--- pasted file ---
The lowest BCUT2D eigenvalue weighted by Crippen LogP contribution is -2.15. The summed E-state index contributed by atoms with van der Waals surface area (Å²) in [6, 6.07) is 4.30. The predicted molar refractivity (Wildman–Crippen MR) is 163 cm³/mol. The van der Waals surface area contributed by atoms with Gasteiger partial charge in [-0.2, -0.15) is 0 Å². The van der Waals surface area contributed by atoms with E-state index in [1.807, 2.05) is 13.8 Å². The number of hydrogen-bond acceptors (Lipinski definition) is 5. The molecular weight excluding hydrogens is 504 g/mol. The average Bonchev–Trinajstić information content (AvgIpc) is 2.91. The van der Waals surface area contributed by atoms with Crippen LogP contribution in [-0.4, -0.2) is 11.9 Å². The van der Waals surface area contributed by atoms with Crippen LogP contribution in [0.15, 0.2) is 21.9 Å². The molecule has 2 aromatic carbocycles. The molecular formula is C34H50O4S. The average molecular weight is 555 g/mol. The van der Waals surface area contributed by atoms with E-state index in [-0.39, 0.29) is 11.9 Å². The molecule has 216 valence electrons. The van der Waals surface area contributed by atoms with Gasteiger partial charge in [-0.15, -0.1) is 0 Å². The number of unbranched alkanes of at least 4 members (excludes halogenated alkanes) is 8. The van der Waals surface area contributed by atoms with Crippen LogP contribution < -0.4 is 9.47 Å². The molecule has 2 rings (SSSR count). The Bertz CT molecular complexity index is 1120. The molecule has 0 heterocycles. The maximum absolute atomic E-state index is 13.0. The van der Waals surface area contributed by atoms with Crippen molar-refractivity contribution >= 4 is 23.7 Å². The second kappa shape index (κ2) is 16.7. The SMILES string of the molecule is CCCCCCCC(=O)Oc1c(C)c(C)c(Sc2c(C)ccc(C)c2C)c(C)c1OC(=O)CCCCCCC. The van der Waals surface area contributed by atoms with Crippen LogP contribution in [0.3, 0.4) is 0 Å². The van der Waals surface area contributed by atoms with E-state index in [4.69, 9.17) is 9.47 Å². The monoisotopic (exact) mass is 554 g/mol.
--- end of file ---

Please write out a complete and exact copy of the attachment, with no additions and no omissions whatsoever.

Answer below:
The lowest BCUT2D eigenvalue weighted by Crippen LogP contribution is -2.15. The summed E-state index contributed by atoms with van der Waals surface area (Å²) in [6, 6.07) is 4.30. The predicted molar refractivity (Wildman–Crippen MR) is 163 cm³/mol. The van der Waals surface area contributed by atoms with Gasteiger partial charge in [-0.2, -0.15) is 0 Å². The van der Waals surface area contributed by atoms with E-state index in [1.807, 2.05) is 13.8 Å². The number of hydrogen-bond acceptors (Lipinski definition) is 5. The molecular weight excluding hydrogens is 504 g/mol. The average Bonchev–Trinajstić information content (AvgIpc) is 2.91. The van der Waals surface area contributed by atoms with Crippen LogP contribution in [-0.4, -0.2) is 11.9 Å². The van der Waals surface area contributed by atoms with Crippen LogP contribution in [0.15, 0.2) is 21.9 Å². The molecule has 2 aromatic carbocycles. The molecular formula is C34H50O4S. The average molecular weight is 555 g/mol. The van der Waals surface area contributed by atoms with E-state index in [-0.39, 0.29) is 11.9 Å². The molecule has 216 valence electrons. The van der Waals surface area contributed by atoms with Gasteiger partial charge in [-0.15, -0.1) is 0 Å². The number of unbranched alkanes of at least 4 members (excludes halogenated alkanes) is 8. The van der Waals surface area contributed by atoms with Crippen LogP contribution < -0.4 is 9.47 Å². The molecule has 2 rings (SSSR count). The Bertz CT molecular complexity index is 1120. The molecule has 0 heterocycles. The maximum absolute atomic E-state index is 13.0. The van der Waals surface area contributed by atoms with Crippen molar-refractivity contribution >= 4 is 23.7 Å². The second kappa shape index (κ2) is 16.7. The SMILES string of the molecule is CCCCCCCC(=O)Oc1c(C)c(C)c(Sc2c(C)ccc(C)c2C)c(C)c1OC(=O)CCCCCCC. The van der Waals surface area contributed by atoms with Crippen LogP contribution in [0.3, 0.4) is 0 Å². The van der Waals surface area contributed by atoms with E-state index in [4.69, 9.17) is 9.47 Å². The monoisotopic (exact) mass is 554 g/mol.